by Clare Stern
“People, We have created you all male and female and have made you nations and tribes so that you would recognize each other. The most honorable among you in the sight of God is the most pious of you. God is All-knowing and All-aware.”~ The Holy Quran
Ubuntu: I am because we are.
Each time I engage in interfaith work, or any kind humanitarian work for that matter, I have a reoccurring “awakening” that there is something so special about humans coming together to simply talk about everything and anything. We are meant for “togetherness;” it is in our nature as humans to want to share and talk about our stories and actually have someone listen about what is important to us. What we hold close to our hearts and souls. This is how we embrace each other. We recognize that we are different in our walks of life, but we all want to be heard and connect to each other.
This past week, The University of North Florida Interfaith Center was asked by a local organization called GlobaJax to create a student panel to speak about their religious/non-religious identities and what the have gained through interfaith dialogue and cooperation, as well as the leadership skills that we have gained throughout our activism in interfaith engagement. I had the distinct privilege of being on that panel.
Each panelist was given a list of questions asking, (1)‘how did you get involved in interfaith work’, (2)‘what skills have you developed since engaging in interfaith work,’ (3) what is your favorite activity you have participated in with interfaith work?” No one panelist had the same answer. One panelist said that she got involved with interfaith work because she needed a place to pray at the end of the day on campus since she had class late at night. Another panelist said, because she was looking for community and at the time she considered herself a “seeker” (since then she has found her TRUTH with Islam), and another was looking for more education about the other religions. My reasoning was because of my “religious mutt” background. I have never understood why people would judge others purely based on their religious background and not see someone for the individual as a whole. Your religious identity is only a fraction of your make-up as a citizen of the world. Many of the panelists said the skill that they have developed the most is the ability to listen. In order to truly listen to another person, you need to be proactive by taking notes and asking questions at the appropriate time. Interfaith dialogue and engagement is a two way street. When you think you are listening enough, that’s when you need to listen even more. The more you listen, the more you are able to get a more wholesome understanding of someone’s journey in life with something so sacred to them, their religious or non-religious ideology.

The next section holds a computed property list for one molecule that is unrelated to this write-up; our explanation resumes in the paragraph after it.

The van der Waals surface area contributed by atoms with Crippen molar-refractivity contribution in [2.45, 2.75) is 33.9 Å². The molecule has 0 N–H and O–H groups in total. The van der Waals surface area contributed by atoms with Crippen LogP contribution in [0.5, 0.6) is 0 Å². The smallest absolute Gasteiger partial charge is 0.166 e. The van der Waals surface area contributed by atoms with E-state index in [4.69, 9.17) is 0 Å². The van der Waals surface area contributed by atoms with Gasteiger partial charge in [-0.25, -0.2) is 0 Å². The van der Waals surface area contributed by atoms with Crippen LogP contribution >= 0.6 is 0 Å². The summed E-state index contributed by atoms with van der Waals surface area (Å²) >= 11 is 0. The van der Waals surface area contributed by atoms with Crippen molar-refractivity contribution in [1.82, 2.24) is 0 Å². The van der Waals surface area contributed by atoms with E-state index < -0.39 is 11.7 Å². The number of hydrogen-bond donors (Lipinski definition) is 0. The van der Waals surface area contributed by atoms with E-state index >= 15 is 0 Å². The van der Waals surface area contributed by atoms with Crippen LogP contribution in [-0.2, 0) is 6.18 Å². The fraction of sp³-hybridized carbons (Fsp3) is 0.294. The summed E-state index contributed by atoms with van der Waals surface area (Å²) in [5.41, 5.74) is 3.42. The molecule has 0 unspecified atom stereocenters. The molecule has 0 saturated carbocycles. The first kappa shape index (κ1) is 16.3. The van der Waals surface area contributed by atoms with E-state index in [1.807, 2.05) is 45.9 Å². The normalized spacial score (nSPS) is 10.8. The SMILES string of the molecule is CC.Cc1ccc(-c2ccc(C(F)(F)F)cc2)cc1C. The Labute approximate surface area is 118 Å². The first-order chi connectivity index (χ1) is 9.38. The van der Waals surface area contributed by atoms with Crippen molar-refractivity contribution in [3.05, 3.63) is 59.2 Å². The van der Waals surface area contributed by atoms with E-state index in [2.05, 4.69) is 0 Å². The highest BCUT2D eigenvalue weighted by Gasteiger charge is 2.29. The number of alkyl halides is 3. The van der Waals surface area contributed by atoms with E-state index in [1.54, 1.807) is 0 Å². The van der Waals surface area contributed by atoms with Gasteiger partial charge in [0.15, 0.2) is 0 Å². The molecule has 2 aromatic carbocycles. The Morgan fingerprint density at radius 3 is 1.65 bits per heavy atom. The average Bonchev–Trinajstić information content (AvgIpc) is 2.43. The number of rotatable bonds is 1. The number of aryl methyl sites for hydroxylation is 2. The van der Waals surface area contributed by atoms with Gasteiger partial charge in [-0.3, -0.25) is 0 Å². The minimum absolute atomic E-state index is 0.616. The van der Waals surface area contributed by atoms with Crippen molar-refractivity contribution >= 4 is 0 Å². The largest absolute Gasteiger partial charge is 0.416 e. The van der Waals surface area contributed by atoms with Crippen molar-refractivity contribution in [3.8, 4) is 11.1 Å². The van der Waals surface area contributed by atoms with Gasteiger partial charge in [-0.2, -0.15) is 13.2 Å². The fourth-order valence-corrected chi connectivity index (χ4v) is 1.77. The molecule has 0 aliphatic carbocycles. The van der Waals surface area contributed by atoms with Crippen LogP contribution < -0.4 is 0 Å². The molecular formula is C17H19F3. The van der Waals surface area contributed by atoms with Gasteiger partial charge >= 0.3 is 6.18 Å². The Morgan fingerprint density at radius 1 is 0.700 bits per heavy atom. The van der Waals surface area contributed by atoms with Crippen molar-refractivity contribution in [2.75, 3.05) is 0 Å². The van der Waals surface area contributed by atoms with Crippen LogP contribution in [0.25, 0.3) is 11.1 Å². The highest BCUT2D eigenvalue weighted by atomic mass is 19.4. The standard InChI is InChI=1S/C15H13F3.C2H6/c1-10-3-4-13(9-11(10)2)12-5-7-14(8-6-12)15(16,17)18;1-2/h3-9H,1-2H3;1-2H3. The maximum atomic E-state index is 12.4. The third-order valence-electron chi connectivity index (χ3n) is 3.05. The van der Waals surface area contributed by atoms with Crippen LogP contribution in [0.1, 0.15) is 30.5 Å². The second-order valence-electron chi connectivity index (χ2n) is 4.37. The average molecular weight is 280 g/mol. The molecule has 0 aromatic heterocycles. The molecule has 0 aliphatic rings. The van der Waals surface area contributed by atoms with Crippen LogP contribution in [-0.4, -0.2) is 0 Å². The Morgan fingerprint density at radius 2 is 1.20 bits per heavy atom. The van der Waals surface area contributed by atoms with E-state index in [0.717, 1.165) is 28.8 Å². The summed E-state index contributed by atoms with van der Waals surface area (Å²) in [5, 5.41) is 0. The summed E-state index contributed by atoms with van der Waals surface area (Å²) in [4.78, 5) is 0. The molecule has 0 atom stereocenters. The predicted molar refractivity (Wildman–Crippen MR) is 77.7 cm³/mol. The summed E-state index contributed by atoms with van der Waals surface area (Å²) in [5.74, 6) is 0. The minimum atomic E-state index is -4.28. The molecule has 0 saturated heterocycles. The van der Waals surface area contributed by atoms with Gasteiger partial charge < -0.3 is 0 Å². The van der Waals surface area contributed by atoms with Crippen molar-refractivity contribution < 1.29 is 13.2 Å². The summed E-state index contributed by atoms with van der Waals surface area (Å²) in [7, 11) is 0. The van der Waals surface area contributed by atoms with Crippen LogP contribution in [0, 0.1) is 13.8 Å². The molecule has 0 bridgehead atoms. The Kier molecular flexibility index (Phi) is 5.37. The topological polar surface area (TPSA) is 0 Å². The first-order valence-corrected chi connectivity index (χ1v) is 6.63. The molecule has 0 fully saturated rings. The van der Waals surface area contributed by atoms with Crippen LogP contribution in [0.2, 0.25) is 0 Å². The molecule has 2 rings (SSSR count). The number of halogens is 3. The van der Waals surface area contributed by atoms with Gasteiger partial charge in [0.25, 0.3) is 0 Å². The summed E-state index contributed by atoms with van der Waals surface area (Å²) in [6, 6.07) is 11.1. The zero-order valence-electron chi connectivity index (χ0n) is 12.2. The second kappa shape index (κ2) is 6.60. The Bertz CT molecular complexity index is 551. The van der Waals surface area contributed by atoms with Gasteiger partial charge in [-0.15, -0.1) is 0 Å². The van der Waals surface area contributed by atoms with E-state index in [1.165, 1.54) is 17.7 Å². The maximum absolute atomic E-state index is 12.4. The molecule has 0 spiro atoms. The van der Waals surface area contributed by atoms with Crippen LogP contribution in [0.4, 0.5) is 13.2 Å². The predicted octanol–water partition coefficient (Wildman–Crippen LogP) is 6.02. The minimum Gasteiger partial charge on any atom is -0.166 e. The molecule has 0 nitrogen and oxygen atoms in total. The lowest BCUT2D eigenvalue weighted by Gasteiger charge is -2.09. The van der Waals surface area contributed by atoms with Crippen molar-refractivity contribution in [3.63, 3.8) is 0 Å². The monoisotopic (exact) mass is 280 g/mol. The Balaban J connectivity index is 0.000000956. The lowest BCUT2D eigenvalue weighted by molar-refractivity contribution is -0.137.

As a Christian, I am asked more often than not, how can you agree with something that is not rooted in Christian tradition? Through my interfaith activism, I have not only gained the skills to listen better to others, but to truly appreciate humanity more. Each time someone shares their story, it enriches my life. I have not only learned hard facts about that individual, but I have also seen the beauty and kindness that they have offered by sharing their story. I also see that we are more alike than we are different in those moments, especially if the engagement comes from young people. This is largely in part because of globalization and wanting a more understanding and tolerant world.
After the panel concluded with their statements, one of the international delegates from GlobalJax asked how we dealt with religious extremism. One of my fellow peers said, “we can calmly explain to them that interfaith dialogue is a means of cooperation and learning. If the individual [who is behaving in an extremist manner] is not willing to listen and abide by our Safe Space Guidelines, then as a matter of safety for myself, I most excuse myself from participation in any further dialogue.” We are not here to proselytize “interfaith activism” – we are here to educate each other and become better listeners so that we can become more religiously literate and competent. At the end of the day, we as humans just want to feel connected and heard by other human beings – that’s what interfaith dialogue and cooperation is all about.